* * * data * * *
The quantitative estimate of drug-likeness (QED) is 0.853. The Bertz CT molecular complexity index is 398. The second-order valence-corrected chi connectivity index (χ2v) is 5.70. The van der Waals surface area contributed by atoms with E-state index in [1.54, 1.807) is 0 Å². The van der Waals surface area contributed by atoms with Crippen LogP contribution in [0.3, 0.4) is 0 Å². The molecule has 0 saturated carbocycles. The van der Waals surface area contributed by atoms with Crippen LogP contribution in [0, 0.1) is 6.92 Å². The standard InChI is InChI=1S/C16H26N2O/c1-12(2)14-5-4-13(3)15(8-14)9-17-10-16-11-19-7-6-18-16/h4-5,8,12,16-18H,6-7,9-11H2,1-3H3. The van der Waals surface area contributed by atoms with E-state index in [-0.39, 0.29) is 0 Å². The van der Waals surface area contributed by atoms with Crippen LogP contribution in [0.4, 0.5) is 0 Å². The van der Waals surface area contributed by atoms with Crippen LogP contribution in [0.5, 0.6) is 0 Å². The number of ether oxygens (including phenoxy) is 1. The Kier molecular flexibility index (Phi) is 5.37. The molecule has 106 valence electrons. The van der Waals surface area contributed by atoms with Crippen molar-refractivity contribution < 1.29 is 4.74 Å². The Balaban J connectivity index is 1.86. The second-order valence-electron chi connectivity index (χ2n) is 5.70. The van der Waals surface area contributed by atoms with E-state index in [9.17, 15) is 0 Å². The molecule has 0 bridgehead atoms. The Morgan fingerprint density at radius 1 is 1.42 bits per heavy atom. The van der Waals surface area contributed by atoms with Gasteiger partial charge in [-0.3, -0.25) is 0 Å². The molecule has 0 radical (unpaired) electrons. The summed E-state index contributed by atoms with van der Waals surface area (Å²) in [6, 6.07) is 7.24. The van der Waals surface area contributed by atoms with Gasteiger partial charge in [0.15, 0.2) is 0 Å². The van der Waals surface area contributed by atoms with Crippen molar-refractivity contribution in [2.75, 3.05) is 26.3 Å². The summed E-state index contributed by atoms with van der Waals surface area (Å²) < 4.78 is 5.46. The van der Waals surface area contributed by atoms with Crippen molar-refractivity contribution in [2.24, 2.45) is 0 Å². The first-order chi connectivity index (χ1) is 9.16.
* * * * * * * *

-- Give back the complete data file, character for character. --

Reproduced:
The quantitative estimate of drug-likeness (QED) is 0.853. The Bertz CT molecular complexity index is 398. The second-order valence-corrected chi connectivity index (χ2v) is 5.70. The van der Waals surface area contributed by atoms with E-state index in [1.54, 1.807) is 0 Å². The van der Waals surface area contributed by atoms with Crippen LogP contribution in [0.3, 0.4) is 0 Å². The molecule has 0 saturated carbocycles. The van der Waals surface area contributed by atoms with Crippen LogP contribution in [0, 0.1) is 6.92 Å². The standard InChI is InChI=1S/C16H26N2O/c1-12(2)14-5-4-13(3)15(8-14)9-17-10-16-11-19-7-6-18-16/h4-5,8,12,16-18H,6-7,9-11H2,1-3H3. The van der Waals surface area contributed by atoms with E-state index in [-0.39, 0.29) is 0 Å². The van der Waals surface area contributed by atoms with Crippen LogP contribution in [0.4, 0.5) is 0 Å². The van der Waals surface area contributed by atoms with Crippen LogP contribution in [0.5, 0.6) is 0 Å². The number of ether oxygens (including phenoxy) is 1. The Kier molecular flexibility index (Phi) is 5.37. The molecule has 106 valence electrons. The van der Waals surface area contributed by atoms with Crippen molar-refractivity contribution < 1.29 is 4.74 Å². The Balaban J connectivity index is 1.86. The second-order valence-electron chi connectivity index (χ2n) is 5.70. The van der Waals surface area contributed by atoms with E-state index in [9.17, 15) is 0 Å². The molecule has 0 bridgehead atoms. The Morgan fingerprint density at radius 1 is 1.42 bits per heavy atom. The van der Waals surface area contributed by atoms with Gasteiger partial charge in [-0.3, -0.25) is 0 Å². The molecule has 0 radical (unpaired) electrons. The summed E-state index contributed by atoms with van der Waals surface area (Å²) in [6, 6.07) is 7.24. The van der Waals surface area contributed by atoms with Gasteiger partial charge in [0.15, 0.2) is 0 Å². The van der Waals surface area contributed by atoms with Crippen molar-refractivity contribution in [2.75, 3.05) is 26.3 Å². The summed E-state index contributed by atoms with van der Waals surface area (Å²) < 4.78 is 5.46. The van der Waals surface area contributed by atoms with Crippen molar-refractivity contribution in [2.24, 2.45) is 0 Å². The first-order chi connectivity index (χ1) is 9.16.